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Elise rasmussen
A Poetic Truth in a Pathetic Fallacy
Experimental doc. | hdv | color | 16'0'' | Canada / South Africa | 2017
A Poetic Truth in a Pathetic Fallacy considers ways in which human-kind has been fascinated by and has misinterpreted the rhinoceros, exploring the urgency to keep this genus from extinction while considering the lingering effects of colonialism and collection. Over the past decade the trafficking of rhino horns has gained popularity and both poaching and theft of vintage horns has risen dramatically. Horns were traditionally used in Eastern medicine and although scientists have concluded they have no health benefit, this has not dissuaded the market and its value has risen due to its newfound status as a luxury good. This is not the first time that the rhino has been misconstrued. In 1515 Albrecht Dürer created his famous woodcut based off of a written description of the rhinoceros. Although grossly inaccurate, his artwork served as the prototype for future depictions of rhinos up until the mid-19th century. In South Africa today, the lingering effects of colonialism and apartheid are at the root of poaching. In the male-dominated industry of wildlife protection, the Black Mambas [all female] Anti-Poaching Unit has been gaining international recognition for their efforts. Although beloved by the media, the Mambas risk their lives and struggle to support their families while protecting the wildlife that serves the interests of white landowners. This project is a multi-layered investigation into the link between globalization and extinction, using the poaching of the rhinoceros and its horn to speak about the relationship between bodies, labor, desire and the contested territory of representation.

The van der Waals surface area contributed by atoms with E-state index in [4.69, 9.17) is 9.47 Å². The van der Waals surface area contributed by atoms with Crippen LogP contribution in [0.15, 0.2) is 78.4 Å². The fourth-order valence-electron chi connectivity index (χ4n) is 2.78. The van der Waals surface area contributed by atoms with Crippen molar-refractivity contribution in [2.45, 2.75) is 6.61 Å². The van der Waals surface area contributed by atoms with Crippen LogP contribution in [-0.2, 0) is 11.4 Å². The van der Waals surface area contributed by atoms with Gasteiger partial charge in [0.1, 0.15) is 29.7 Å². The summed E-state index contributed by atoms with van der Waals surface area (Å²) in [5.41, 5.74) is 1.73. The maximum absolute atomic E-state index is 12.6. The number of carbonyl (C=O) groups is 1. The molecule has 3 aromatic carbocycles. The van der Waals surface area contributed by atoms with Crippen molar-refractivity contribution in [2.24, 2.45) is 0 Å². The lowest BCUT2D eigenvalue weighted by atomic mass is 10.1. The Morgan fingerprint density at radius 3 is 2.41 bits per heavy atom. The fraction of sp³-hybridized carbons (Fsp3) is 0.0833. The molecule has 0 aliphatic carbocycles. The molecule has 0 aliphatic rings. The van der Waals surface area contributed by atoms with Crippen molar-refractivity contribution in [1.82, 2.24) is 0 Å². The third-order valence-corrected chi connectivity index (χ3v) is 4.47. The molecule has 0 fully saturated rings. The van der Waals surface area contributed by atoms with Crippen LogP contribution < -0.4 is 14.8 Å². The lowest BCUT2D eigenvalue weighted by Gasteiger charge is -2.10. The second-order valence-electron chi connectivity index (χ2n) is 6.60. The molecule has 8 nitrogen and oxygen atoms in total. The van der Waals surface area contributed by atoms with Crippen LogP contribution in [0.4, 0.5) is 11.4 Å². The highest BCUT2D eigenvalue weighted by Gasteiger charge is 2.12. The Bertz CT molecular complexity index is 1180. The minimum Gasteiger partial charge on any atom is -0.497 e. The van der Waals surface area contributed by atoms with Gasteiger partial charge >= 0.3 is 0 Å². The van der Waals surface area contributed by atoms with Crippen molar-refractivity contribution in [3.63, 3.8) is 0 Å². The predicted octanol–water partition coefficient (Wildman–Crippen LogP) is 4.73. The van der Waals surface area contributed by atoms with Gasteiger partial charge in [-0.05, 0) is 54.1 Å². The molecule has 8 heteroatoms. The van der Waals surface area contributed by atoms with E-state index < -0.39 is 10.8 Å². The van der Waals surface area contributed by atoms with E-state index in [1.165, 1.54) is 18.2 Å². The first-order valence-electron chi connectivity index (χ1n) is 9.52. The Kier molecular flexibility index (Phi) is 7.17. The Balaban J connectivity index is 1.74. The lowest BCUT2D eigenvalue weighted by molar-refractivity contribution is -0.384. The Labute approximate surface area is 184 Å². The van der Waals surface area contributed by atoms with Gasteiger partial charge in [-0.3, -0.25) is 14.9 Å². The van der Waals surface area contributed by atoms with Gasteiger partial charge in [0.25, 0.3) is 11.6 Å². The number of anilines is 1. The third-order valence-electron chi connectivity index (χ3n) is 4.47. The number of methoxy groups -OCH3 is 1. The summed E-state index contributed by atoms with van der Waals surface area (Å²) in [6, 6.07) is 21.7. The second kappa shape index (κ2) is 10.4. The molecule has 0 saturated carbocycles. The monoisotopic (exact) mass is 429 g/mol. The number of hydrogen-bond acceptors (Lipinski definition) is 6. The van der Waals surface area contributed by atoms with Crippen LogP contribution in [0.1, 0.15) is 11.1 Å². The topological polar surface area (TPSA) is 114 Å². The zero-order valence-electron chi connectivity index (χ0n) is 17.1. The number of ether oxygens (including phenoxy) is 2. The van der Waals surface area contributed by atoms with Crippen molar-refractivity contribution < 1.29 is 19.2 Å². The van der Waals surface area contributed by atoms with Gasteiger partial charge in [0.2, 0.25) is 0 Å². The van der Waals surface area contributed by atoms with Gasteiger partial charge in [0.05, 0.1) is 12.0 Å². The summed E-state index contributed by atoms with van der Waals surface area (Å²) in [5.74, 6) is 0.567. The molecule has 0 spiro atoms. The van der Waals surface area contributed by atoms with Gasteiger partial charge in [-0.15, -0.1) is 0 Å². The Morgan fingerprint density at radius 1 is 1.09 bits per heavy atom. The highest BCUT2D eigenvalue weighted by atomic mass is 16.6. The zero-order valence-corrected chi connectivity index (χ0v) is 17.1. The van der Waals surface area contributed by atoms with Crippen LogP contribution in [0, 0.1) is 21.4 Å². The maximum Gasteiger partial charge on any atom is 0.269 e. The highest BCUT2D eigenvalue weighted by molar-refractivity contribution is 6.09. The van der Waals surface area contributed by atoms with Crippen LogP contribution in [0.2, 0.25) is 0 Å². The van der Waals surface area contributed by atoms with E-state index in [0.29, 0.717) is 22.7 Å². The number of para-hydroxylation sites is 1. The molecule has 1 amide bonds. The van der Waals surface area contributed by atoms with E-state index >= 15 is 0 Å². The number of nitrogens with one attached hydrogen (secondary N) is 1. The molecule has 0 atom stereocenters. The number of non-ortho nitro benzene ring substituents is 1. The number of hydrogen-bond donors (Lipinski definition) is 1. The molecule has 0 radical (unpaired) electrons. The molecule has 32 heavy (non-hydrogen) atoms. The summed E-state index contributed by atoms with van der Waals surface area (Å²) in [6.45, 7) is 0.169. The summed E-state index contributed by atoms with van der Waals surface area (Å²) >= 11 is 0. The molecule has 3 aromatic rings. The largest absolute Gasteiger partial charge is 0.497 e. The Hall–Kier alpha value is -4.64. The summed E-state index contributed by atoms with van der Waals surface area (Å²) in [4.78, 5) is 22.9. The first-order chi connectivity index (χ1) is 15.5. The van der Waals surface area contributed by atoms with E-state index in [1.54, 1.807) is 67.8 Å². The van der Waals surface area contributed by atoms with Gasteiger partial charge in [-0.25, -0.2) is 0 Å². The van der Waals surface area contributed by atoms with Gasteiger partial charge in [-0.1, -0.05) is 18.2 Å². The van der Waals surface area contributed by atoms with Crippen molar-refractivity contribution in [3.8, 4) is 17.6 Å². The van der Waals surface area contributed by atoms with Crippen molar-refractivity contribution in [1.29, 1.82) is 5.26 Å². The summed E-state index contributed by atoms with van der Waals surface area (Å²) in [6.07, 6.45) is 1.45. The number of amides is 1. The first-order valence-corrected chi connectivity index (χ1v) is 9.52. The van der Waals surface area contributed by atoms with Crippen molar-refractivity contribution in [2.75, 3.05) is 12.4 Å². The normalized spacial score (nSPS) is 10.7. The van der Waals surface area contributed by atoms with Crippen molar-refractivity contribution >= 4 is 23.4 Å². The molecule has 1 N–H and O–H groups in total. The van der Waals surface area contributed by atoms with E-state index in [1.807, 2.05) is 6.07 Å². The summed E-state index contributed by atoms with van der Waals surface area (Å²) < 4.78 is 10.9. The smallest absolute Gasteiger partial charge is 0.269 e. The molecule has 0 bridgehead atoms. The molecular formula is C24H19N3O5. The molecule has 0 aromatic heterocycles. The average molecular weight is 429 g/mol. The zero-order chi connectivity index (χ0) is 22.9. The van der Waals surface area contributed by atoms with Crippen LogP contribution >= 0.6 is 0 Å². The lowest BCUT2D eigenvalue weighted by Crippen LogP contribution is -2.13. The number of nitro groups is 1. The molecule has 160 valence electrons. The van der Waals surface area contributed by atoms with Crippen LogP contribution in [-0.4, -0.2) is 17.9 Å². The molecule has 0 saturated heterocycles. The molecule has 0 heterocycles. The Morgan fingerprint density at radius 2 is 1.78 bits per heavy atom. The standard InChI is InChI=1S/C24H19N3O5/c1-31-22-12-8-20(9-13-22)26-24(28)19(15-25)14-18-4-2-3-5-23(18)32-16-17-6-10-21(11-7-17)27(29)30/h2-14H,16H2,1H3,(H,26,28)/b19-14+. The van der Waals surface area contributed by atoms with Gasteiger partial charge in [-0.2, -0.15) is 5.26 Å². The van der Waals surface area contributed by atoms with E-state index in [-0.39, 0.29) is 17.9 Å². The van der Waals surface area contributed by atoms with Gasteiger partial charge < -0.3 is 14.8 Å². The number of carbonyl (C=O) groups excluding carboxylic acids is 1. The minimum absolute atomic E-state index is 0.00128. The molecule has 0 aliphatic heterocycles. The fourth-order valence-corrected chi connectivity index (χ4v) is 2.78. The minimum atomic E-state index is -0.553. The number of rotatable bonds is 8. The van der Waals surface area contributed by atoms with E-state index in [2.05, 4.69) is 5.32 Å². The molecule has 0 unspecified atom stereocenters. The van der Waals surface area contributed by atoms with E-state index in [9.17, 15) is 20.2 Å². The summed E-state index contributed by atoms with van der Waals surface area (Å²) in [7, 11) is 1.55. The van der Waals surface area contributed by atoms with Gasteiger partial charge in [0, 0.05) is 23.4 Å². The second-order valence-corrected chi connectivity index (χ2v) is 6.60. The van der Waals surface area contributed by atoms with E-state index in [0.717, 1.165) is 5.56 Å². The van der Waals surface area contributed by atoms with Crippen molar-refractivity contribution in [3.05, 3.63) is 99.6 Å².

Elise Rasmussen (born 1977, Edmonton, Canada; resides in Brooklyn, NY) is a research-based artist working in photography, video and performance. Her work has been exhibited, performed and screened at international venues including the Brooklyn Museum (NY), the Irish Museum of Modern Art (Dublin), CCS Bard Hessel Museum (Annandale-on-Hudson), Night Gallery (LA), Pioneer Works (NY), and Erin Stump Projects (Toronto). Elise received her MFA from the School of the Art Institute of Chicago on a Merit Scholarship (2007) and is a 2017-2018 artist in residence at LMCC’s Workspace program in Manhattan.